Flash Crash and High Frequency Trading – How Algorithms Work

If Mr Singh Sarao is extradited to the US to face these charges, it will be interesting to see how

It was recently reported that a single high-frequency futures trader was arrested in Britain.  Navinder Singh Sarao was charged by the U.S. Justice Department with wire fraud, commodities fraud and manipulation, and of “spoofing”-  the act of placing a bid or offer with the intent to cancel it prior to execution.  Extradition has been requested by the U.S .authorities for Mr. Sarao to stand trial in America.

The 2014 publication of “Flash Boys” by Michael Lewis succeeded in bringing the practice of high frequency trading within the U.S equity markets to the attention of the man in the street.  But what is it exactly and how does it work?

Algorithms are basically the mathematical formulae which computers use to decide upon an action. High Frequency Trading, otherwise known as Black Box or Algorithmic Trading is estimated to be responsible for approximately 70% of all market activity within the U.S.  It was originally developed by mathematicians and physicists, using the same form of programming required during the Cold War in order to locate surveillance – most often used by the East to try to spot stealth aircraft from the West.

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Basically speaking, the western forces would use their technology to try and confuse their enemy’s radar equipment while hiding themselves in plain sight. Instead of appearing to be singular object (a large aircraft), the radar signal would be scrambled so as to appear to be a million little objects – like a large flock of birds.  This was reasonably successful, until the physicists built a black box to monitor electronic communication… which meant that if something that appeared to be a flock of birds with electronic communication was to present itself, there was a logical assumption that it was indeed a stealth aircraft.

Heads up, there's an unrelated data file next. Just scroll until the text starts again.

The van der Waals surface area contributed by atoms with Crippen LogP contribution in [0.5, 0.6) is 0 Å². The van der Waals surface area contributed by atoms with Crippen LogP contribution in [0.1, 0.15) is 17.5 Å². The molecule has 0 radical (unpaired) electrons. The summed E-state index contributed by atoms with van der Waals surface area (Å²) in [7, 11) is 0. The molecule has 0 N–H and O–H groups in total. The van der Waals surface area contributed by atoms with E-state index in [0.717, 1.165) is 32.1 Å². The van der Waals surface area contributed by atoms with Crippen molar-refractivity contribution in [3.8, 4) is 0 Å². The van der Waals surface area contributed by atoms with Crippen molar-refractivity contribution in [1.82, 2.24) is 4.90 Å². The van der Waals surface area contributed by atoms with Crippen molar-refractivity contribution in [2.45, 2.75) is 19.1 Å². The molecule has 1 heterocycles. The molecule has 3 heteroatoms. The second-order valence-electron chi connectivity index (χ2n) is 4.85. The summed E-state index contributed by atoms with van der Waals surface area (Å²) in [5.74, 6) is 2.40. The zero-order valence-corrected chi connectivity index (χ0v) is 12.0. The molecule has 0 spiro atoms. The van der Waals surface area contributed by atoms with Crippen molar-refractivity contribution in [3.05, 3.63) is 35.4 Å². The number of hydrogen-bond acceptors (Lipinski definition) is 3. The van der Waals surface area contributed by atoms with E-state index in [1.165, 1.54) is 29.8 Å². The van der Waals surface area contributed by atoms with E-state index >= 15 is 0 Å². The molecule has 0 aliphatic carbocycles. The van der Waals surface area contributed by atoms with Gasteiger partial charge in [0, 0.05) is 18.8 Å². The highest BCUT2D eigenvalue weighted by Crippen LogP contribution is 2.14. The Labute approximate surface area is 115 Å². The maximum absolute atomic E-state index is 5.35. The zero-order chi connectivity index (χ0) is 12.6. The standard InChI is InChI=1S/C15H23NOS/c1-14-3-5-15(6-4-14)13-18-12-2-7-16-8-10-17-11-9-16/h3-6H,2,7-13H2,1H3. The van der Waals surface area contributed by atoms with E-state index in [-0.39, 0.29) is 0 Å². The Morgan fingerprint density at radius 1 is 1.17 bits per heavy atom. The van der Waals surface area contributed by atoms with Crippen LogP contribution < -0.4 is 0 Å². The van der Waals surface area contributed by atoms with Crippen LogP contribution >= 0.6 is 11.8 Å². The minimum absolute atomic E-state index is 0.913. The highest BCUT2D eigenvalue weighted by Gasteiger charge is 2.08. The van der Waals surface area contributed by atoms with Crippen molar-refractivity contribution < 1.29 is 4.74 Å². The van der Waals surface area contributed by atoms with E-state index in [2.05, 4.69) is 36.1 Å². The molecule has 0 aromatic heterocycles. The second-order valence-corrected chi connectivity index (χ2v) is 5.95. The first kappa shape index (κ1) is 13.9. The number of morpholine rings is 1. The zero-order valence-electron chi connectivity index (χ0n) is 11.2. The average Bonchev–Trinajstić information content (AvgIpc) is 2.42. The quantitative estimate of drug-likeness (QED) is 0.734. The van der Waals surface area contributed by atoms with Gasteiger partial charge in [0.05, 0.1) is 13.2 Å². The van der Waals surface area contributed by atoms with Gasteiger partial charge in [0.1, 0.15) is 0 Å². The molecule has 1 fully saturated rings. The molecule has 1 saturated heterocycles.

There are several thousand physicists now working on Wall Street, using the same type of technology to trade the markets. Institutional traders in this case are the stealth aircraft.  They are moving huge positions – perhaps several million shares – through the market, and if they do this all at once then they are simply showing their hand.  They need to find a way to hide these several million shares in plain sight.  So they use algorithms to break up this large object into millions of little transactions.  Unfortunately, the same algorithm is also used on the other side to find those millions of little elements and piece them back together.  They can then figure out what exactly is happening and act upon that information.

The difficulty is when something like the flash crash of May 6th, 2010 occurs.  At 2.45pm, a full 9% of the entire market volume just disappeared, and nobody knew why.  It has taken until now to being to understand what happened.  It is reported that 19.4 billion shares were traded on that particular day – which was more that all the shares traded throughout the entire 1960s.  However, hundreds of millions of these trades were never actually processed into the market – they were simply held for a few thousandths of a second as the algorithms tested the market.

Charlie Munger of Berkshire Hathaway has described high frequency trading as “basically evil”, and has also referred to it as “legalised front running”.  On the flip side of the coin, Goldman Sachs has just this week spent over US$20M on a stake in a HFT technology provider.  Who is right, and who is wrong?  If Mr. Singh Sarao is extradited to the U.S. to face these charges, it will be interesting to see how the practice is viewed in a court of law.

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